LUBBOCK, Texas (KCBD) - Even before the pandemic, Dr. Rakhshanda L. Rahman said getting people to screen for cancers was a concern. Now, a significant drop in the rate of screening has presented a possible deadly effect.
“If you look nationwide, there has been 40 percent reduction in screenings, which is very, very significant,” Dr. Rahman, UMC Cancer Center Medical Director, said. “The projection is that will translate into a significant increase in death rates with cancers over the next decade.”
Dr. Rahman tells KCBD it’s not just the pandemic that halted screenings. She said people are often complacent and don’t get screened to find cancers early.
“When you have so many things going on in life and you’re feeling fine, people don’t give enough importance to screening to begin with,” Dr. Rahman said.
The pandemic putting a stop to some hospital and clinical procedures also created a challenge for those who were scheduled or expecting to be screened.
“Now we are back on full throttle but we are playing catch up,” Dr. Rahman said. “We’ve seen a handful of patients, already, with cancers that are kind of advanced cancers, because their screening was due in March and didn’t happen, because it was due in February and didn’t happen.”
Plus, Dr. Rahman said some patients who had just been diagnosed have also been afraid to come to the hospital, resulting in some deaths.
“I think that one of our challenges is to balance that fear of pandemic versus fear of not seeking care for diseases you do have, while you’re worrying about disease that you may or may not have,” Dr. Rahman said.
So, now is the time to get screened, not only for your own health but others.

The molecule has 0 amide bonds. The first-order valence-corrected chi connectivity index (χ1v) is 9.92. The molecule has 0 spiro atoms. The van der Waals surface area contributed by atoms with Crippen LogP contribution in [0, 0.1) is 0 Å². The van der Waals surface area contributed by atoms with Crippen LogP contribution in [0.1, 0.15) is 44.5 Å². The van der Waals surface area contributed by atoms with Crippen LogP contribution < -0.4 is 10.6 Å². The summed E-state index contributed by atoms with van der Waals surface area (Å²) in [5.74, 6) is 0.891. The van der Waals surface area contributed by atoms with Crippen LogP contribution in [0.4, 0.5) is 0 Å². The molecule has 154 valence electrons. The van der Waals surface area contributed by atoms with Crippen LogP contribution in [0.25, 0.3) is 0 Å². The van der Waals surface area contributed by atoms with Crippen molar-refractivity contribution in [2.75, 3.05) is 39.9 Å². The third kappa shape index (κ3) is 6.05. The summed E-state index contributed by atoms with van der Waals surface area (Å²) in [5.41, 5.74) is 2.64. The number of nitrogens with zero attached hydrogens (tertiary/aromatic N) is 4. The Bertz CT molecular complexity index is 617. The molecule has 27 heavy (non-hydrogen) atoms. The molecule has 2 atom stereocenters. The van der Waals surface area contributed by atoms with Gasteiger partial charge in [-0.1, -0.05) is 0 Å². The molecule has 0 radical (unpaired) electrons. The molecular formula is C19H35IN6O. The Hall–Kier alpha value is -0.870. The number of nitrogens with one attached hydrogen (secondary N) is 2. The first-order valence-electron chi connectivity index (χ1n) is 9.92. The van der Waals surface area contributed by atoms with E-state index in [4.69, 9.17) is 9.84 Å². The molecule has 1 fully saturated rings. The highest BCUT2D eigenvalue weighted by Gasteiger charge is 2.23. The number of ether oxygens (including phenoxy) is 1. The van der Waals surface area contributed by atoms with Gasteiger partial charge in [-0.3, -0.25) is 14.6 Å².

“I always use the airplane mask analogy that you can take care of others if you are well,” Dr. Rahman said. “You have to wear your mask first before helping other people out, because once you are sick, and if the cancer is advanced, then all these things that are a priority in your life, you’re not able to deliver on that because of the illness, which is advanced. So, I think that the more people understand that, the better that take care of themselves.”
The UMC Cancer Center is hosting its second Stick & Treat event on Saturday, October 24. Registered nurses will provide education about cervical cancer, breast cancer, lung cancer and smoking cessation and colon cancer.
The Lubbock Health Department will also join forces with UMC to provide on-site and free mammograms, cervical cancer screenings and HPV vaccinations.
“It was very popular last year,” Dr. Rahman said. “I was a little worried if we’re going to be able to hold it this year. But, we contacted the Mayor and followed the guidelines and policies that were put forth by them and we were approved for it.”
The event is 9 a.m. to 1 p.m. outdoors between UMC’s Medical Office Plaza I and II, which is at 9th and Joliet Avenue. You must wear a mask.
For other information on screenings and cancer care at the Cancer Center, click here.